"She is thorough in her delivery of curriculum but creates opportunities to allow students to interact with the information, relate it to themselves, and make it a part of their lives," Amy McFatridge, English department chair and nominator, remarked. "I have also witnessed the results of her teaching on a personal level. My oldest son, now a political science student at Texas Tech University, attributes much of his love and interest in the humanities to his experience in Mrs. Drueckhammer's classes."
On April 5, 2023, Humanities Texas Director of Education Liz James and San Marcos ISD Board President Clementine Cantu presented Diana Garcia with an Outstanding Teaching of the Humanities Award during a presentation at DeZavala Elementary School. Garcia was joined by colleagues, former students, and her current second-grade class.
Garcia has been teaching for twenty-eight years and when asked where her inspiration to teach the humanities originated, Garcia said, "My illiterate godmother, Luz Santos, who never learned to read but loved telling me oral stories she had memorized, influenced me to also be a teller of stories. I became an educator to pay it back to my community. As a child, I was helped by so many, and now it is my turn to serve others."
Associate Professor in the Department of Curriculum and Instruction at Texas State University Jesse Gainer described Garcia as "a creative teacher who is always pushing herself to learn more and to challenge herself and her students" and said that, "to enter Diana Garcia's classroom is to enter a space where young children are invited to form a community of critical thinkers engaging deeply with texts and with each other."
During the presentation, DeZavala Elementary School had prepared a video of former and current students describing the impact Garcia had had on their education. Garcia also emphasized how her contributions as a teacher were made possible by the supportive administration and staff at her school.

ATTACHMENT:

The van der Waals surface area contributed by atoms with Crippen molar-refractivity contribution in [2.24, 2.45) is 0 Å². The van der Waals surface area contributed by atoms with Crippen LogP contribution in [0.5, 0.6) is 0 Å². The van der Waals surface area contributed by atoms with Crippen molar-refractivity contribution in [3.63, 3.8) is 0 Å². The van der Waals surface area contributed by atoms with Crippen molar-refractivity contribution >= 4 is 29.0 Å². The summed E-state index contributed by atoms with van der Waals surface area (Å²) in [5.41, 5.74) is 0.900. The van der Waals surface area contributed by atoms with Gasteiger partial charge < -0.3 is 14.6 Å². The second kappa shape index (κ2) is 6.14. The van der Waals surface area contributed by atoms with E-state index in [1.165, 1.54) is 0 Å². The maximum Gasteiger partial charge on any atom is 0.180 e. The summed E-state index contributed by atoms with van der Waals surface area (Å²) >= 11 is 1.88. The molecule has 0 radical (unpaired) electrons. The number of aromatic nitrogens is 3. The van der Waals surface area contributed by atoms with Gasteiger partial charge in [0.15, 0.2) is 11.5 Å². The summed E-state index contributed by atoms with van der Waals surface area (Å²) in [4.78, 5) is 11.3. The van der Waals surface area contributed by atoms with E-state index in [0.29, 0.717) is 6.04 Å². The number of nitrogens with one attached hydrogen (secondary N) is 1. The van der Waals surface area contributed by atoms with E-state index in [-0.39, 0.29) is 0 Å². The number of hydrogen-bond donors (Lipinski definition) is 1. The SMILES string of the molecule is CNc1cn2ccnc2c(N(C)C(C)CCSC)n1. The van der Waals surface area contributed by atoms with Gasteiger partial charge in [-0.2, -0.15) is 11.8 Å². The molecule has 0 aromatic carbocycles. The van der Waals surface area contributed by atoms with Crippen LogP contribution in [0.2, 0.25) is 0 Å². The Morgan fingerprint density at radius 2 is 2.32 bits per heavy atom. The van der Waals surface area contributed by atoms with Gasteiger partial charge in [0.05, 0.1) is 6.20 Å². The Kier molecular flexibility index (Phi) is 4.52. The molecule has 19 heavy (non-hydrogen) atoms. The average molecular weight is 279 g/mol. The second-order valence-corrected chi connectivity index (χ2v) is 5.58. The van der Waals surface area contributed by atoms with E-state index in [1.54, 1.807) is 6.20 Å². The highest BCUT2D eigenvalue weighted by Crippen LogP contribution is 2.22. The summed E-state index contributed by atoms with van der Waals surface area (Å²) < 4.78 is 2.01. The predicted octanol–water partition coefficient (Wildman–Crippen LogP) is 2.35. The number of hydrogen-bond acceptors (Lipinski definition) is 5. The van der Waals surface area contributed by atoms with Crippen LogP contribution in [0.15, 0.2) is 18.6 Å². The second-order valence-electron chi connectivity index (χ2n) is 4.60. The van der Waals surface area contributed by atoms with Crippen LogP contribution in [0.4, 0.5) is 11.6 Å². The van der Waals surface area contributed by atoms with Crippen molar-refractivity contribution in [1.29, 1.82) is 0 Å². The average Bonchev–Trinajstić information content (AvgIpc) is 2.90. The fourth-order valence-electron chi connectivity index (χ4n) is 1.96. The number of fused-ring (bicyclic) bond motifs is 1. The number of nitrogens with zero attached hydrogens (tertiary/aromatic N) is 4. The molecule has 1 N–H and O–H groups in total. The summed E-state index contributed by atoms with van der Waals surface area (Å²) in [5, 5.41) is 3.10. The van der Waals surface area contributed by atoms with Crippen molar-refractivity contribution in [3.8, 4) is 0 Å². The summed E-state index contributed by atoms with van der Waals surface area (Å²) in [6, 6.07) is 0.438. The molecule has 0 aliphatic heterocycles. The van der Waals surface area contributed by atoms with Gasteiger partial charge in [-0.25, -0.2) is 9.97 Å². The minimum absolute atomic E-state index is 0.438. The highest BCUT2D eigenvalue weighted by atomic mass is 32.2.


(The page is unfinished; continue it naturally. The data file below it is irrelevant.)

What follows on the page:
On May 3, 2023, Thomas DiPiero, Humanities Texas board member and dean of the Dedman College of Humanities and Sciences at Southern Methodist University, presented Yuridiana Lewis with an Outstanding Teaching of the Humanities Award during a presentation at Sunset High School in Dallas.
At the time of her application, Lewis was in her tenth year of teaching and served as an eighth-grade English language arts teacher at Francisco Medrano Middle School. She takes great pride in teaching the humanities as she saw each day how "humanities lessons expand students' knowledge of human cultures, build critical thinkers, and equip them with the power to understand and respect other perspectives."
Former Director of Operations at the Educator Collective Tessa Alexander recalled several of the ways Lewis went above and beyond as an educator. Whether she was fundraising for a "trip of a lifetime" for her top-performing students or providing jackets and gloves for students in need, Alexander commended the ways in which Lewis "kicks open the doors of opportunity for her students and shows them firsthand what they're capable of accomplishing."
Lewis played an active role in curriculum building and instruction both inside and outside of the classroom. In 2019, Lewis was a senior fellow in Teach Plus, a policy fellowship for educators to deepen their knowledge of education policy and gain a voice in decisions that directly affect students and the teaching profession, and she also served as an ambassador for the Dallas ISD teacher review program, a district initiative to promote and reward teacher excellence in and out of the classroom. Though Lewis has recently transitioned out of the classroom, Dallas ISD and Sunset High School are fortunate to have such a caring former educator in the role of tenth-grade principal.